by absorbing power emitted by stars, even if we include hard radiation in that total. The mechanism has to be something else; were Smith writing today he'd probably invoke 'zero point' energy.
-Note the distinction between power distribution and power generation. This may have afflicted ships back in Samms' day too; the availability of enough energy to generate or block certain forces does not always translate into the power
to block them when they hit you all at once in a massive surge.
Universe - p38
Senselessly she hurled herself directly towards enormous suns, once grazing one so nearly that the harrying pirates gasped at the foolhardiness of such exposure to lethal radiation. For not reason at all she shot straight backwards, almost into a cluster of pirate craft, only to dash off on another unexpected tangent before the startled outlaws could lay a beam on her.
Some of the manoeuvres performed by the Britannia
once all human control is removed. Note that whilst EM radiation would ordinarily be harmless given the inertialess drive, maintaining a course close to a star would mean resisting the pressure of the radiation on the hull that would ordinarily push the ship away from the sun at lightspeed, hence the danger involved.
Makes sense, I suppose...
Technology - p39
At the touch of those beams, light and delicate as they were, the relay clicked and the torpedoes let go.
The Britannia, literally blown to bits, more-than-half fused and partially volatilised by the inconceivable fury of the outburst, was hurled in all directions in streamers, droplets, chunks, and masses; each component part urged away from the centre of pressure by the raginly compressed gases of detonation. Furthermore, each component was now of course inert and therefore capable of giving up its full measure of kinetic energy to any inert object with which it should come in contact.
The destruction of the Britannia
. Again no idea on how you could calculate this given the unknown size of the ship. The Britannia
would of course have been inerted when the explosion destroyed the Bergenholm.
Hmm. Another thing to look at this evening, I guess.
Technology - p39
One mass of wreckage, so fiercely sped that its victim had time neither to dodge nor become inertialess, crashed full against the side of the nearer attacker. Meteorite screens flared brilliantly violet and went down. The full-driven wall-shield held; but so terrific was the concussion that what few of the crew were not killed outright would take no interest in current events for many hours to come.
No idea how fast it was travelling, but given that the fastest ships in the books are capable of handling 10G of inert acceleration, it would not have to be travelling particularly fast to give the ship such a nudge. Of course the mass of the piece of wreckage is also important, but it just shows the importance of the inertialess drive in combat - without it heavy projectile weapons and similar could probably disable ships even if they failed to penetrate the shields.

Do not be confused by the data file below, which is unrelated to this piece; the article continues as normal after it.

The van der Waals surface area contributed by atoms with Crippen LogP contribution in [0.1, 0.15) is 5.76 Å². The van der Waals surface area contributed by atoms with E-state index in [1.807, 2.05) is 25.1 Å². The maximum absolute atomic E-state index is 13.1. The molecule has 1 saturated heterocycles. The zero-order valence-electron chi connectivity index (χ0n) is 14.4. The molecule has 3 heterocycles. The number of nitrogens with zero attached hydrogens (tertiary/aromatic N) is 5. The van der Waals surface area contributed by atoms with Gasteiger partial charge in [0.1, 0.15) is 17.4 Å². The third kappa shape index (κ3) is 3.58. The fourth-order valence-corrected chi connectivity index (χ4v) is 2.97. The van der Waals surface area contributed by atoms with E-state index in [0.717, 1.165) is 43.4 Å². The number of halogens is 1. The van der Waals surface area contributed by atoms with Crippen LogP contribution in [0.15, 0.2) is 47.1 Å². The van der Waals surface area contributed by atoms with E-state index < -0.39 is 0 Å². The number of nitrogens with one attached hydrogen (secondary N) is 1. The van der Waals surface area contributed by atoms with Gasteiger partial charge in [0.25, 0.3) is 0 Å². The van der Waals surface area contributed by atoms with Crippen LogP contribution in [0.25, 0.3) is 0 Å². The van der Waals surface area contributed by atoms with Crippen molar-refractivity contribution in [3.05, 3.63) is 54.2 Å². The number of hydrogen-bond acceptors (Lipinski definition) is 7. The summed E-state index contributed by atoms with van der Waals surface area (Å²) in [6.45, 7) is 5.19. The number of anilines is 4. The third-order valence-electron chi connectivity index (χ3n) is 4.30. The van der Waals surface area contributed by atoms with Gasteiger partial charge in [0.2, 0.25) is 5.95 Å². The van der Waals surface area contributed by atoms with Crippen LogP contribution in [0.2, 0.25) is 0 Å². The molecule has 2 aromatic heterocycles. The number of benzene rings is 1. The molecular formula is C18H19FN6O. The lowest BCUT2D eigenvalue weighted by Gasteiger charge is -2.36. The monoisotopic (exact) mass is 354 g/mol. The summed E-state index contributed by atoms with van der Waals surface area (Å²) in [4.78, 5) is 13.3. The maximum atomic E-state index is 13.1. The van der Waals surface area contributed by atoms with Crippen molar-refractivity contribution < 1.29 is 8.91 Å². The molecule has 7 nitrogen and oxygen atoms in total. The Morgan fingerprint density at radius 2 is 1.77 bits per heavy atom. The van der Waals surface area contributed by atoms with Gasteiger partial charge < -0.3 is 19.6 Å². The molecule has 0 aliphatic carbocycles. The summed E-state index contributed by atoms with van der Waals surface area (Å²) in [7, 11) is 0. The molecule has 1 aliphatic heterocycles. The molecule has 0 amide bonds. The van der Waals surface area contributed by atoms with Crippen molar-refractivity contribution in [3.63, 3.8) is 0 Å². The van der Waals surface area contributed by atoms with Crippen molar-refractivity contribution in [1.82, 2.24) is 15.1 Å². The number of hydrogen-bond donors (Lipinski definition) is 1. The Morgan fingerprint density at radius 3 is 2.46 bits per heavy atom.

Technology - p47
The lifeboat is landed free on a planet. The rest is self-explanatory, but included to give an indication of what someone can do with a DeLameter.
Indeed. You wouldn't have to vaporize much rock to trigger a landslide; you wouldn't really have to vaporize at all when explosive heating would shatter the rocks for you quite nicely. But this is still a hell of a lot of power being slung around.
Universe - p48Boskonian ships, at least, appear to use registration numbers or similar rather than names, at least for official business. For the record, you can have up to 78.4 million combinations of 7 letters and numbers, and 80.6 if you include smaller combinations as well, although as we've no idea how the ships are registered it's quite possible that there aren't anywhere near 80 million Boskonian ships.
Use of serial numbers is natural for a culture that uses many different languages, as Boskone no doubt does. Names of the ships in, say, Kalonian would be meaningless to their crews, and vice versa.
Technology - p49
Unfortunately the catlats themselves are not described much beyond their shape - their size and mass is not known, although we can make a few guesstimates based on the full passage. If we assume that each catlat masses roughly 10kg (an arbitrary figure, but unfortunately we've practically nothing to go by), and that it takes ~3MJ to vaporise 1kg of water, then to vaporise 100 of them at once would require 1.5GJ as a bare minimum. I say vaporise because "vanished in vivid flares of radiance" certainly sounds like (very rapid) vaporisation. This figure does of course depend on the mass of the catlats, but I feel 10kg is a reasonable low end guesstimate for a winged, tentacled gargoyle.
On the other hand, "blasts" need not be instantaneous, especially since most Lensman
energy weapons seem to fire on continuous beam settings. I think expecting short, sub-second bursts to destroy a hundred catlats at once is a bit excessive, and for myself I'd set the upper bound on DeLameters below a gigawatt, though I'm not at all sure how much
Maybe I'm wrong there, though.